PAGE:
“The dose makes the poison.” — Paracelsus

First Aid Step 1: Immediately leave the area where the chemicals were mixed together and the feelings were produced. It is important to ensure your safety, even if there are other people in the area, as you cannot contact emergency services or medical professionals if the feelings overwhelm you.

First Aid Step 2: Contact 911 immediately, if someone has been overcome by fumes. If less severe exposure has occurred, contact poison control, who will be able to provide you with information on treating symptoms of exposure and handling the cleanup of the chemicals.

First Aid Step 3: If a person is suffering from exposure to and ammonia and bleach mixture, and is unconscious, the person should be moved to an area of fresh air if it can be done safely. Emergency services should be contacted immediately.

First Aid Step 4: Poison control should be contacted for instructions regarding the proper cleanup of the chemicals as well as safe disposal.

Other Chemical Combinations To Avoid

Avoid combining multiple types of drain cleaners together. Drain cleaners have powerful formulas that can react in unpredictable ways. Mixing different drain cleaners together could even lead to an explosive result, and therefore it is recommended that if one drain cleaner does not work, another product is not tried immediately afterward. In addition, toilet cleaners or drain cleaners should never be mixed with bleach as it will create chlorine gas. If one drain cleaner does not work, call a plumber.

Be careful about using hydrogen peroxide and vinegar as well. Alternating the two substances to clean surfaces, as long as the service is wiped down in between sprays, should be safe. However, the two products should not be mixed in the same container as it can potentially create peracetic acid, which irritates the respiratory system, skin, and eyes.

Similar to combining bleach and ammonia together, bleach and vinegar can produce chlorine gas when combined and therefore the two should not be used together. Chlorine gas causes difficulty breathing and irritates the mucous membrane. One should also avoid combining bleach and rubbing alcohol together, as it can potentially create chloroform, a toxic and irritating combination. In fact, in general, bleach shouldn’t be mixed with anything other than pure water.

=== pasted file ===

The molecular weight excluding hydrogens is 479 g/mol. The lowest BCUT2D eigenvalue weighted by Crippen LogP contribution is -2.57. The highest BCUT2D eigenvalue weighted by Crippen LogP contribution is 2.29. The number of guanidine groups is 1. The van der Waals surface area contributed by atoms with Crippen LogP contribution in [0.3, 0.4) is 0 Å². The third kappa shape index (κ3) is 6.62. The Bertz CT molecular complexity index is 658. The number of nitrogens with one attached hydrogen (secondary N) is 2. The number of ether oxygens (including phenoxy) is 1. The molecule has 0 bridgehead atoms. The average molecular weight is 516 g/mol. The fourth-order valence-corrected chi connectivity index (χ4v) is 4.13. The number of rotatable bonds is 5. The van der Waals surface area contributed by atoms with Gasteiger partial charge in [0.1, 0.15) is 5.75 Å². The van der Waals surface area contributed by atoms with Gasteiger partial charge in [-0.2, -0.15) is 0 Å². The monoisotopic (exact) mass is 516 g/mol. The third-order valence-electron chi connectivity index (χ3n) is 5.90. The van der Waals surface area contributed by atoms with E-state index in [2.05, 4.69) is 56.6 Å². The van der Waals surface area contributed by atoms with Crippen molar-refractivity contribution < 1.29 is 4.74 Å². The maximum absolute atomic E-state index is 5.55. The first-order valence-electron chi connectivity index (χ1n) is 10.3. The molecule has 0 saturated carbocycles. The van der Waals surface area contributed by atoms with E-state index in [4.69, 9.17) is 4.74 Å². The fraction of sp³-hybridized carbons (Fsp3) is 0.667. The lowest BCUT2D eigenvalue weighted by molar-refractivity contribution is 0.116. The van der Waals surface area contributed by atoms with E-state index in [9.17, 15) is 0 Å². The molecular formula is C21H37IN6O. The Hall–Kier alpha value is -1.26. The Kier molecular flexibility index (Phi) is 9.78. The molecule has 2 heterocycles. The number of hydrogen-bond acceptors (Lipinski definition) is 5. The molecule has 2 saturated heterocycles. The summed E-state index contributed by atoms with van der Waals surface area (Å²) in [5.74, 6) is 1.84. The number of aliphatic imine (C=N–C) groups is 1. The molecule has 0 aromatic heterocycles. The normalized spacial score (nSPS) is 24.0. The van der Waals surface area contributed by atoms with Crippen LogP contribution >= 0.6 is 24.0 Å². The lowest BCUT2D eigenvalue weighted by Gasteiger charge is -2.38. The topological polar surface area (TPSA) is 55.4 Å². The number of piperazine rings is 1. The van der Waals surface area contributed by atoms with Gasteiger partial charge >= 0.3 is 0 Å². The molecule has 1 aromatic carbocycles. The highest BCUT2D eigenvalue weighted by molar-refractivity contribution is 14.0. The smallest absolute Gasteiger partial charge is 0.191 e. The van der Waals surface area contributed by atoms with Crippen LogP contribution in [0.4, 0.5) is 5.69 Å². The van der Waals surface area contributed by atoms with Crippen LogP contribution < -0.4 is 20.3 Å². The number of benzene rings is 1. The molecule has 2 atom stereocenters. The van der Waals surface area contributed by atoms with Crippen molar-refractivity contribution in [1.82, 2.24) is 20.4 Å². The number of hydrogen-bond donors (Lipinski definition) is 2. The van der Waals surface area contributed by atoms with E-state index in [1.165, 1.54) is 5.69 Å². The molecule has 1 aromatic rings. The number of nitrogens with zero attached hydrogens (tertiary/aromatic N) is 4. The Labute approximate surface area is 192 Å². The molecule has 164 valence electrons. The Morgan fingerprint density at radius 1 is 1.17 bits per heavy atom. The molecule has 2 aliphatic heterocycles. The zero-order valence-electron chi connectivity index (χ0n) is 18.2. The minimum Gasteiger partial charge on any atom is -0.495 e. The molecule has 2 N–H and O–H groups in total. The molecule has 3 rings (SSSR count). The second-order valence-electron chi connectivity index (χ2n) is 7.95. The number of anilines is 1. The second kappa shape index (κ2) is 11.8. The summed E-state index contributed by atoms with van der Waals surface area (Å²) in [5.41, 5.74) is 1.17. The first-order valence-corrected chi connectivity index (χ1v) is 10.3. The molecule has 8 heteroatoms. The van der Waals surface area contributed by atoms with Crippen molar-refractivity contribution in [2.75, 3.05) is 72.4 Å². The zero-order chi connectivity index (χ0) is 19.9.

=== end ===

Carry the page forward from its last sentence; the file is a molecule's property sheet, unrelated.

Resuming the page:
While nothing extremely dangerous will happen if mixing vinegar and baking soda, mixing the two products together will cause a lot of foam and the two chemicals essentially neutralize one another and the resulting solution is fairly worthless for cleaning. Combining the two chemicals together and storing them in the same bottle could lead to an explosion.

About Daniel Nelson

Daniel obtained his BS and is pursuing a Master's degree in the science of Human-Computer Interaction. He hopes to work on projects which bridge the sciences and humanities. His background in education and training is diverse including education in computer science, communication theory, psychology, and philosophy. He aims to create content that educates, persuades, entertains and inspires.

Questions & Answers (2)

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  1. Question

    I am looking for a fumigant that will remove squirrels from a nearly inaccessible spot under the eaves of a large home. Clorox and ammonia (in small quantities) seem good except for the explosive or fire hazard potential. Any alternative suggestions ?

    Robert K
    1. Answer

      1) Hire an exterminator. Getting up on a ladder to come close to squirrels is dangerous.
      2) Clorox mixed with ammonia will lead to a mix of nasty substances that will, at a minimum irritate or burn your eyes. But neither is much of a fire hazard, or an explosive.
      3) Hire someone who knows what he or she is doing. This is not a job for an excited amateur.

      James Wilson PRO INVESTOR